In “Competition and Cooperation: The Wisdom to Know When”, by Roberta Wiig Berg centers on the Red-Blue Exercise(RBE), a variation of the Prisoner’s Dilemma, in an attempt to “raise awareness of the factors involved in distinguishing between situations appropriate for competition and cooperation”. Despite the awareness of some of the participants of the concept of the Prisoner’s Dilemma before partaking in the study, the author discovered that feelings of competitiveness still arose when the element of betrayal and deceit were introduced, resulting in an overall negative score. From this, the author concluded that despite knowing better, we are programmed with a ‘knee-jerk’ reaction to be competitors, bearing larger implications when taking our daily communication patterns with others into consideration. The author concludes that having greater self-awareness of our programming is key to gaining a deeper understanding of our decision-making processes, and allows us to better judge situations in which to be cooperative or competitive. While I naturally agree that more introspection would be of benefit to society, I challenge the conclusion as being somewhat exaggerated from implicit limitations within the study that the author has either failed to address or misinterpreted.
In this ‘Ethics’ section of the article, the author challenges the participants’ perspective of the exercise as just a contest or game. The author lays out three problems with this line of thinking: first being that the exercise shouldn’t have been a contest to begin with; secondly that the participants’ views were restricted to just the ten rounds and not beyond that; and lastly that the participants’ attitudes towards ethics in business and in games were distinguished clearly when perhaps, it should require further reflection.
There are some glaring contradictions with what the author has said here and the conduct of the study. For starters, the claim by the author that the exercise should never have been a contest to begin with is completely refuted by the aim of the exercise clearly shown in the first line of Appendix A (see below): “The aim of the exercise is for your group to end up with the highest positive score.” This clearly shows a competitive element in the exercise from the very beginning! Even if the participants were to adopt a cooperative attitude and both pick red for ten consecutive rounds, they would still end up with the same score, contrary to the objective of ending up with the highest positive score.
The second point is also equally baffling. The author denounces the “inappropriate competitive behavior and unethical practices” as not only failing to maximize their teams’ points, but also make any “Rounds 11 and 12 with the other team highly unlikely”. Highly unlikely? Well if we take a look at Appendix A again, rule 7 would evidently show that ‘Rounds 11 and 12’ aren’t just ‘highly unlikely’, they’re downright impossible! One way to interpret what the author has said here as ‘life after Round 10’, is if we were to talk about life after the study. However, this leads into the third point.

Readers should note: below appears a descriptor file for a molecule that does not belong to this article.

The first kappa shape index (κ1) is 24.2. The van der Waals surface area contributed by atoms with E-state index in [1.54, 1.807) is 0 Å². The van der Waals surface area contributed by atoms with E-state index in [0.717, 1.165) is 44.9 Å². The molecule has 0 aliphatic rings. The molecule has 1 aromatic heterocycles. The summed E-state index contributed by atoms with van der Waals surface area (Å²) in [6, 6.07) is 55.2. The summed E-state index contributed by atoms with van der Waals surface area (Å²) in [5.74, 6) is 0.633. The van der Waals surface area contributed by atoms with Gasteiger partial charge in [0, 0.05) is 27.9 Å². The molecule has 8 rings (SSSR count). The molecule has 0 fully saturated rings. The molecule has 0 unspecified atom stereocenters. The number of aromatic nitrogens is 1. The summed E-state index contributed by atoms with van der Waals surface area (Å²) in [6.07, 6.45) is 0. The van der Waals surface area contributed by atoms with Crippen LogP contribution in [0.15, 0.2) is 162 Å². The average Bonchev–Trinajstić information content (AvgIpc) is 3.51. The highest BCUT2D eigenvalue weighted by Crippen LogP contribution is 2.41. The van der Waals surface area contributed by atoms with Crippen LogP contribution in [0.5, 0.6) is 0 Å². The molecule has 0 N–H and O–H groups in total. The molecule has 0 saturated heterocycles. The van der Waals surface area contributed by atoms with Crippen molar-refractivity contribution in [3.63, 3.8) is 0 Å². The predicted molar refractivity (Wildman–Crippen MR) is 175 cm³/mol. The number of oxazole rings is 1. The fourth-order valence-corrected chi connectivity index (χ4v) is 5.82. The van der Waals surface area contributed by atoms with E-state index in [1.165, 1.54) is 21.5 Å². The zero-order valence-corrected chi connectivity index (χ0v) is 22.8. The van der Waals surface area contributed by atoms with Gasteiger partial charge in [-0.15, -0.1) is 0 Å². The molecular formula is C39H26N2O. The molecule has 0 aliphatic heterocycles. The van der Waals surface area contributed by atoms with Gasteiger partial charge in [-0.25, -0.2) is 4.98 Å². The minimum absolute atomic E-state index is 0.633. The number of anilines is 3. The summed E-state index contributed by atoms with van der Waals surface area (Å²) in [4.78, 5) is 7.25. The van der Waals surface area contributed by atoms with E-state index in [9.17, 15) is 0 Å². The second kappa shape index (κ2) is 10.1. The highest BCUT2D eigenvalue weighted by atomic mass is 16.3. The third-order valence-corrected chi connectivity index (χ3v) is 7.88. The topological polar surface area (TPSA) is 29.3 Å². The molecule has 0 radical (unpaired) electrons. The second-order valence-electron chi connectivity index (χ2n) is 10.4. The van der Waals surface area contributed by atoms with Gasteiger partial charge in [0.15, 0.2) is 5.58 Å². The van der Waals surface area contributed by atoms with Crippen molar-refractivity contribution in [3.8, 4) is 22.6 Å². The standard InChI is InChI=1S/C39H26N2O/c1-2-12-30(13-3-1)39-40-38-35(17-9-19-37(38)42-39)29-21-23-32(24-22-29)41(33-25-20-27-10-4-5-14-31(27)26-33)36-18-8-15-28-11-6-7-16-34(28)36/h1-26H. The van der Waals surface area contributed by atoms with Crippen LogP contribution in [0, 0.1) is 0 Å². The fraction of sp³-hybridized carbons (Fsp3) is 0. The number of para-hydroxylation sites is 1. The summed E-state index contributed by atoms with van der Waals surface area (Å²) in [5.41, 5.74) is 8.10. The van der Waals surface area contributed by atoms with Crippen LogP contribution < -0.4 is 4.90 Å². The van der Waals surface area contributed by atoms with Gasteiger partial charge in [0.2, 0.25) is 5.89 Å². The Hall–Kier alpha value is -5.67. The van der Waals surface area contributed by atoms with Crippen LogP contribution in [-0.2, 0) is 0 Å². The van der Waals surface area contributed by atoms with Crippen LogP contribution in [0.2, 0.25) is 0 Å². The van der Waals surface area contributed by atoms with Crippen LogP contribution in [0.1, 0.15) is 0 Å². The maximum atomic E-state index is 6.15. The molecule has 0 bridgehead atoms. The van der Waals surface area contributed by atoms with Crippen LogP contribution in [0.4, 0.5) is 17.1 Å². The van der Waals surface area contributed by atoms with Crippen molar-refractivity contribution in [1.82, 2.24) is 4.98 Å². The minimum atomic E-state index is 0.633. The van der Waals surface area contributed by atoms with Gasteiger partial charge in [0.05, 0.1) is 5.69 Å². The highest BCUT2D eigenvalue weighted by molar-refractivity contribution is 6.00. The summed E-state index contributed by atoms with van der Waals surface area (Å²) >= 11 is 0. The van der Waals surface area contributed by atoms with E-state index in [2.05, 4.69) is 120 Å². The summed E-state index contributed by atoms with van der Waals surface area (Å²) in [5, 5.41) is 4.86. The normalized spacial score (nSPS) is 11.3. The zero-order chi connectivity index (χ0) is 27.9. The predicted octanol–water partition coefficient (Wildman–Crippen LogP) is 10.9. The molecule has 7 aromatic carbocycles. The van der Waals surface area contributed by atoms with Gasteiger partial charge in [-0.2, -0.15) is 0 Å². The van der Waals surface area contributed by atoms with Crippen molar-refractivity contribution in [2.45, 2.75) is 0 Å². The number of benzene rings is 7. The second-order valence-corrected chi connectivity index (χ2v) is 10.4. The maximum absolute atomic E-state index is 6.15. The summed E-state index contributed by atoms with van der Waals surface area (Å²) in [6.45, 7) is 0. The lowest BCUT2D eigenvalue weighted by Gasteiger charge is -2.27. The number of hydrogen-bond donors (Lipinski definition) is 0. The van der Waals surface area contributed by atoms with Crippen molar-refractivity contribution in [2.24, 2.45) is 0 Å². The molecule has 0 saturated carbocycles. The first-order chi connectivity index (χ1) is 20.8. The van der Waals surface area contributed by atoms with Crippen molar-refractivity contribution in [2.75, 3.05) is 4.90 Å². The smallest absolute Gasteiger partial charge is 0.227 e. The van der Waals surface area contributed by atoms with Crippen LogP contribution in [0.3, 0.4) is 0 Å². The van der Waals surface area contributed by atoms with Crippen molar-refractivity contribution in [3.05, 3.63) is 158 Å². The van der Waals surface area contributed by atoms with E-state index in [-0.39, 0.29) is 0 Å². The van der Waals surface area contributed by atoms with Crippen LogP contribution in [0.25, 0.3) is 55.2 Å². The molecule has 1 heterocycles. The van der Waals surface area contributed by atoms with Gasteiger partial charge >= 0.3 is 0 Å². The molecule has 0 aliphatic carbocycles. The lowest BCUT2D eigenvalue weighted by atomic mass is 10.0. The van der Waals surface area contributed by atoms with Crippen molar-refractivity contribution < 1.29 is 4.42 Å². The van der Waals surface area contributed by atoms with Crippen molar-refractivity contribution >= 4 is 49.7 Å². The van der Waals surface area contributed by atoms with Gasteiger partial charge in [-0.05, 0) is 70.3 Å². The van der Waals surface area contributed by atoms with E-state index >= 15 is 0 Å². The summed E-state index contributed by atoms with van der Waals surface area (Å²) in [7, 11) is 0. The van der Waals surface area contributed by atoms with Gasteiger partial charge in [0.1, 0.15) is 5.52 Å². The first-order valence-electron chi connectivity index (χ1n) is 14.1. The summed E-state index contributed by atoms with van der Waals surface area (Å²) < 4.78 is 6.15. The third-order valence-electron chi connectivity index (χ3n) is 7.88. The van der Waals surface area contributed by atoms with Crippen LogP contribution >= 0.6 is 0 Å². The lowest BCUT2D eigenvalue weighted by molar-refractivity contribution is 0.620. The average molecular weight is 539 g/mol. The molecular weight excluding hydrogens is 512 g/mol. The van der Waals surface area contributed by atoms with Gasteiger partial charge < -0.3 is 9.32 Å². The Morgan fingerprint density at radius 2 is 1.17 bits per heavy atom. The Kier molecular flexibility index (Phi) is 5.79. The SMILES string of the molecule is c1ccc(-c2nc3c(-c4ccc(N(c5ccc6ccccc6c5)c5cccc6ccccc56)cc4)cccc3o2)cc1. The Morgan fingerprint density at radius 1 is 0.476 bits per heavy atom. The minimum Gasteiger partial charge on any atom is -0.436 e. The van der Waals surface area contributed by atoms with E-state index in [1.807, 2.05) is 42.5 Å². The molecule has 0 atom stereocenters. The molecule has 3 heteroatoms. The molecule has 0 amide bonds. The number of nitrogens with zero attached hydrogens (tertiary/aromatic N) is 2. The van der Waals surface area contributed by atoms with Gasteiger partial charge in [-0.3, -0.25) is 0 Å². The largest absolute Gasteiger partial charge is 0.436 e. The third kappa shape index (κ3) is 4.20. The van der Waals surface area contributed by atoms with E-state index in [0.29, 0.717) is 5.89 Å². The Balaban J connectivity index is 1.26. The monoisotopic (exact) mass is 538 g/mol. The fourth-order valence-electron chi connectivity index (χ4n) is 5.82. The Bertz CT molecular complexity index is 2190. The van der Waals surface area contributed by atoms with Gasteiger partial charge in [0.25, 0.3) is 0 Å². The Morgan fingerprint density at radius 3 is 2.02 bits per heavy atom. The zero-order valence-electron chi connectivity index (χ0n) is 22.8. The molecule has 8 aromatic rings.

The author concludes with a final criticism of the view that the exercise is ‘just a game’, suggesting this attitude requires further questioning. To be perfectly honest, it seems to me as if the author is overdramatising or overstating the ‘seriousness’ of the exercise. I think Jc Saenz hit the nail on the head when they discussed the lack of incentive in the exercise, thereby diminishing the legitimacy of the test. There were no real stakes involved, and as such, no real motivation for the participants to treat the exercise as if it were a real business situation. Therefore, participants who think back on the exercise post-fact, most likely do not harbour feelings of bitterness or a grudge towards those who wronged them, being conscious of the relatively minute seriousness of the exercise.
The author continues with the claim: “Cheating, lying, betraying––any form of unethical activity in a game or not––reveals something about the character of the person engaging in these activities.” From personal experience, I do not believe this to be necessarily true. Particularly if we were to talk about this in terms of games, I feel that people whom I would judge to be of honest character, engage in these sort of ‘dishonest’ activities within games all the time, and for one simple reason: fun. For example, in my featured image, is a game called ‘Trivia Murder Party’, which features a variation of the Prisoner’s Dilemma. In all the times I’ve encountered this particular segment, I have not once seen a situation where not a single person takes the money, even if there was an agreement beforehand not to. And the reason isn’t really out of greed or self-interest. It’s usually simply just for hilarity or fun. Because it’s a game.
In general, I thought the study was quite illuminating in what it has shown about our thought processes and how we ‘automatically’ react to injustice. The presence of participants with prior knowledge of the Prisoner’s Dilemma was also interesting to note, with the author suggesting that knowledge of theory does not necessarily lead to practice of theory. However, I did not feel that the limitations of the study were adequately addressed, and were in some cases, wildly misinterpreted. As I mentioned at the start, while I feel that calling for more introspection is simple, good advice that everyone should follow, I believe that the study itself did not necessarily help lead to this conclusion.
Appendix A from Competition And Cooperation: The Wisdom To Know When, by Roberta Wiig Berg